Here is a simple example, coded in R:

set.seed(3535)             # this makes the example exactly reproducible
                           # there's no need for an explicit s[0]
X = rexp(n=100, rate=0.1)  # step 2
S = cumsum(X)              # step 3
N = 0:100                  # step 4

  plot(stepfun(x=S, y=N), main="Counting Process",
       xlab="Time", ylab="Number of events")

enter image description here

  • $\begingroup$ I relate it in the insurance context, the Counting process $N_t$ gives me the number of claims occurred in $[0,t]$, Is possible to get something like that? If I call $N$ in the code above, I got, numbers from 0 to 100, in the insurance context, for instance, it means that the number of accidents every month was increasing by $1$. It seems no realistic. Could you explain how to interpret correctly? Maybe in the first code, I got in the counting process, numbers as $0,0,1,1,2,2,3..$ It means that sometimes there are no claims, it seems more realistic. I don´t understand how to explain it. $\endgroup$
    – Boris
    Oct 27, 2017 at 0:48
  • 1
    $\begingroup$ @Boris, N is just the number of accidents, incrementing by one accident at a time, from the time you start counting (0 accidents) until you stop counting. It can be nothing other than the integers up through the total when you stop (or the current moment). The number of accidents over time is a 2-dimensional value, the current count, $N_t$, paired with the current time $t$. What you are after isn't in either variable alone, but in their relation. $\endgroup$ Oct 27, 2017 at 0:57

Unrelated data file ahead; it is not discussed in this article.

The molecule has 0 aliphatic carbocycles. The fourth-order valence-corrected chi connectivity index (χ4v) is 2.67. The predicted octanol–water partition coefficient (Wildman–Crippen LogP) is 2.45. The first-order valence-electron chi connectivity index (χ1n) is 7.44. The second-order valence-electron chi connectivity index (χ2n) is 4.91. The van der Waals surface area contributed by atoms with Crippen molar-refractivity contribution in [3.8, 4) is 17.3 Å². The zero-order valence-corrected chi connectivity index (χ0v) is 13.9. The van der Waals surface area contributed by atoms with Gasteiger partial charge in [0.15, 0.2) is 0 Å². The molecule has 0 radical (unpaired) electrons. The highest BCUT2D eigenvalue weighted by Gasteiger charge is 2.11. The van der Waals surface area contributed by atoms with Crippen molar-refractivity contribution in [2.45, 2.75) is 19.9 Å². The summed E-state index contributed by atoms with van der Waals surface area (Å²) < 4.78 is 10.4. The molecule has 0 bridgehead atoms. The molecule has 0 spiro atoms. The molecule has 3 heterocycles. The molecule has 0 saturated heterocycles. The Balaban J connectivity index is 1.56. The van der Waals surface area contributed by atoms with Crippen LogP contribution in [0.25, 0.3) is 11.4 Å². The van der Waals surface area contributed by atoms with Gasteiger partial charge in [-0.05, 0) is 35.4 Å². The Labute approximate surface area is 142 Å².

• 2
    $\begingroup$ @Boris the $t$ in that $N_t$ is an instant in time ($N_t$ being the number of events up to that time). For a process where events happen independently in continuous time the process can only increase by $1$ at any given instant (otherwise it remains unchanged). If you want how many events happen in a month that would be found by computing $N_t - N_{t-s}$ where $s$ corresponds to one month of time in whatever units $t$ is in (e.g. 30 if $t$ is in days, 1/12 if $t$ is in years). If you have a process where two events really do occur in exactly the same instant in time, it's not a Poisson process $\endgroup$
    – Glen_b
    Oct 27, 2017 at 1:09
  • 1
    $\begingroup$ @Boris, time is considered continuous, so if measured properly, there cannot be 2 claims at the same time. They may only differ by 1 second, or 1/1000000 of a second, but they are not simultaneous. If you are asking about discrete time (eg, only keeping track of days), you need to work with a modified process. $\endgroup$ Oct 27, 2017 at 1:11
  • 1
    $\begingroup$ @Boris Notice that for two events to happen together it would require that the exponential variate that represents the time between the two events be exactly 0. This is an event whose probability is zero. $\endgroup$
    – Glen_b
    Oct 27, 2017 at 1:16